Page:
title graphic AIF graphic
One of the common questions we get is:
What two, three or four fluorescent dyes should we use for multi labeling?
For instance, let's say your have cultured cells or a vibratome section of tissue and you want to look at DNA, f-actin, your favorite protein and microtubules (tubulin) by fluorescent light microscopy. We might suggest you use respectively DAPI (binds to DNA), fluorescein (bound to phalloidin which binds to f-actin filaments), Cy3 (antibody method for your favorite protein) and Cy5 (antibody method to alpha or beta tubulin).

In general, you may use any one dye from each of the groupings below for multi-labeling -- this list is not exhaustive (l is the emission color):

Blue, approximately 460nm. Dapi, Hoechst Cascade Blue, Pacific Blue, FluoroBlue
Green, approximately 520nm Alexa 488, Cy2,GFP, eGFP, YFP, Fluo3 FITC (fluorescein), Oregon Green, , Bodipy, NBD, Calcium Green
Red, approximately 590nm. Alexa 568, Cy3, Propidium iodide, Mitotracker red, DiI, DiA Rhodamine, Texas red, TRITC, Alexa 594, Alexa 546, DsRed2
Near infra red, approximately 670nm Cy5, Alexa 633, Alexa 647 DRAQ5, APC


The following table shows the filters we have for Olympus microscopes:
NAME OF FILTER Excitation Dichroic Emission approximate color
DHE (Dehydroergosterol) D335/20 365dclp D405/40  
Dapi 360   400 LP  
CFP 436 455 480  
FM143 480/30 570 LP 505dcxt  
FITC 460-590 (depends on exact set) 500 510+ BP or LP  
YFP 500 515 535+ BP or LP  
Rhodamine 550-580 (depends on exact block)      
Cy5 620/60 660LP 700/75  
Custom filters can be purchased and there may be more filters available since this web page was last updated.

For questions about GFP, mCherry, etc.
Please visit the Fluorescent Protein Resource Center.

N.b.  FITC, GFP and other green labels cannot be imaged with DsRed!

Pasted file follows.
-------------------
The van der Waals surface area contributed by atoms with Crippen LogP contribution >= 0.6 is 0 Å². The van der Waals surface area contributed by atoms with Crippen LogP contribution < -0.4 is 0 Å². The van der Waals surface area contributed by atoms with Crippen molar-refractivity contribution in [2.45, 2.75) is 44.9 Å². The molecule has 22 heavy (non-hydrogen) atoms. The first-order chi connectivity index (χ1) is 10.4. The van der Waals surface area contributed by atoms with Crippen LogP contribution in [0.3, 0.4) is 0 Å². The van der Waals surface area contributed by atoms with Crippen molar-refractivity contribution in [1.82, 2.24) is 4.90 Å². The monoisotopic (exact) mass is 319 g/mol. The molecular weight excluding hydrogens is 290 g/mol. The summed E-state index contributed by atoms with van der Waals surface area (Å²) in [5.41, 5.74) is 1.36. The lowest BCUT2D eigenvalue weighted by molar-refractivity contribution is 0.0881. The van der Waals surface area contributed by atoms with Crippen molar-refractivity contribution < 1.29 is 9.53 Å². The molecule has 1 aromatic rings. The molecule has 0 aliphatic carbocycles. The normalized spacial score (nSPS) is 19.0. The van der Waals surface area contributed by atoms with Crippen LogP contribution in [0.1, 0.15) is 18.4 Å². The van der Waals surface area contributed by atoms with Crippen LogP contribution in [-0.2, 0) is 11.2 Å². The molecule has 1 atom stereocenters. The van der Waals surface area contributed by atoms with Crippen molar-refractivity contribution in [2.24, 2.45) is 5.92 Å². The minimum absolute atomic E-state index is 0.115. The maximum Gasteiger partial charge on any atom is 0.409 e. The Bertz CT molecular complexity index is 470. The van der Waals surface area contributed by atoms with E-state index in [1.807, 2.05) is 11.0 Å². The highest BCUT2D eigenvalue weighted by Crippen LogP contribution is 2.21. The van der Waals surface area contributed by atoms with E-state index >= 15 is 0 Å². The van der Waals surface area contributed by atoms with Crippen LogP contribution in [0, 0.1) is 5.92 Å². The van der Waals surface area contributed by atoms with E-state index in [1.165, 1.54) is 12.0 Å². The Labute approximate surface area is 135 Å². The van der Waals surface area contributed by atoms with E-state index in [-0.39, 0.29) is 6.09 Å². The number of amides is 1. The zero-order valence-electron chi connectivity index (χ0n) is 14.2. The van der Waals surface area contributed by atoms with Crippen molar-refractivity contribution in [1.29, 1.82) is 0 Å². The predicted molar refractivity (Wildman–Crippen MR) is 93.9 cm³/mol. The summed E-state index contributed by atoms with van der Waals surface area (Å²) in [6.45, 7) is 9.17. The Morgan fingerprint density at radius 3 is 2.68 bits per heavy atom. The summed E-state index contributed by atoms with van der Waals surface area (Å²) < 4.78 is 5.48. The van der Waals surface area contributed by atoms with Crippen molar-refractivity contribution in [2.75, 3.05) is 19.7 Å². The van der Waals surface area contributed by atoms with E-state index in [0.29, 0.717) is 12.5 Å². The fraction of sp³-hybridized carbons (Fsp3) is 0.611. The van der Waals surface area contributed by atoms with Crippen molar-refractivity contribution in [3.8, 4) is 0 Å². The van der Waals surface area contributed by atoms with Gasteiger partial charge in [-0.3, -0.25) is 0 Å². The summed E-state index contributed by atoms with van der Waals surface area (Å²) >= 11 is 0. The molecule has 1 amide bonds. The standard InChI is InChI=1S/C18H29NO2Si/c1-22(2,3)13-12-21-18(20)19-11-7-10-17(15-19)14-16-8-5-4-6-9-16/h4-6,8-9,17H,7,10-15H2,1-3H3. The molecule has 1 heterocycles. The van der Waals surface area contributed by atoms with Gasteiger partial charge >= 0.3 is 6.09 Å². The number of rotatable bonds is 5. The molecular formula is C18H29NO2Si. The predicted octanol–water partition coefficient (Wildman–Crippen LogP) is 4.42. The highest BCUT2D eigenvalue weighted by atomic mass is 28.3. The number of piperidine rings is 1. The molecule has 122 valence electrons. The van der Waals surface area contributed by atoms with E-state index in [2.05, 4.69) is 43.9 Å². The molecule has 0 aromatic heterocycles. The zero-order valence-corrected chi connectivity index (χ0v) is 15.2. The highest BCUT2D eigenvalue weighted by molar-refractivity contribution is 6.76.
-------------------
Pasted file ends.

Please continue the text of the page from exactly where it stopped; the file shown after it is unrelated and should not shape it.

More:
Probes for BioRad Radiance 2000 Confocal Microscopy:
For the BioRad confocal microscope, you may not use any of the stains from group blue which require excitation at 360 nm.  You may use any of the dyes from the green, red, or near infra red categories.   The confocal microscope has lasers that excite dyes at 488 nm, 568 nm and 637 nm only.  [Example triple label.


Probes for Leica AOBS Confocal Microscopy:
The Leica AOBS uses variable spectral detection instead of traditional emission filters.  There are a few laser lines for excitation and the dyes are limited by these.  Any dye that is excited at one of these following wavelengths can be used.
405; 458; 476; 488; 514; 543; and 633 nm.
N.b. that there is no line at 568 which is the best line for reds similar to rhodamine.


An often asked question is, What is good for labeling nucleic acids other than DAPI?
This is an important question because Dapi & Hoechst cannot be used with the confocal or with CFP.
The first answer we provide is propidium iodide in the red range because it is so easy to use.
But there is a new family of nucleic acid stains by Molecular Probes called Syto.   Nobody has used them in the AIF so we can't recommend them, but we'd love somebody to try and show us the results.  The most promising Syto dyes appear to be Syto 13 or Syto 16 in the green range or Syto 60 in the infra red range


Suggestions for work with live cells:
When FITC is excited, it produces free radicals which can be very harmful to live cells.   Also, FITC is pH sensitive such that its intensity changes depending on the pH.   And FITC bleaches very quickly.  For these reasons, we recommend more stable and brighter Alexa 488 or Cy2 instead of FITC.  Or, if you can, switch to a red probe such as Alexa 568, Cy3, Rhodamine, or Texas Red.

On the digital stations, any custom filters can be built for any wavelenths between 360 nm and 700+ nm.

For instance, we have special filters on Digital Station #1 for double labeling and time lapse imaging of cyanFP and yellowFP. Digital Station #3 has a few special filters, for instance for chromosome painting.  And the Leica AOBS confocal can image any part of the visible spectrum without using filters.

This is how the author of this web page perceives the colors.

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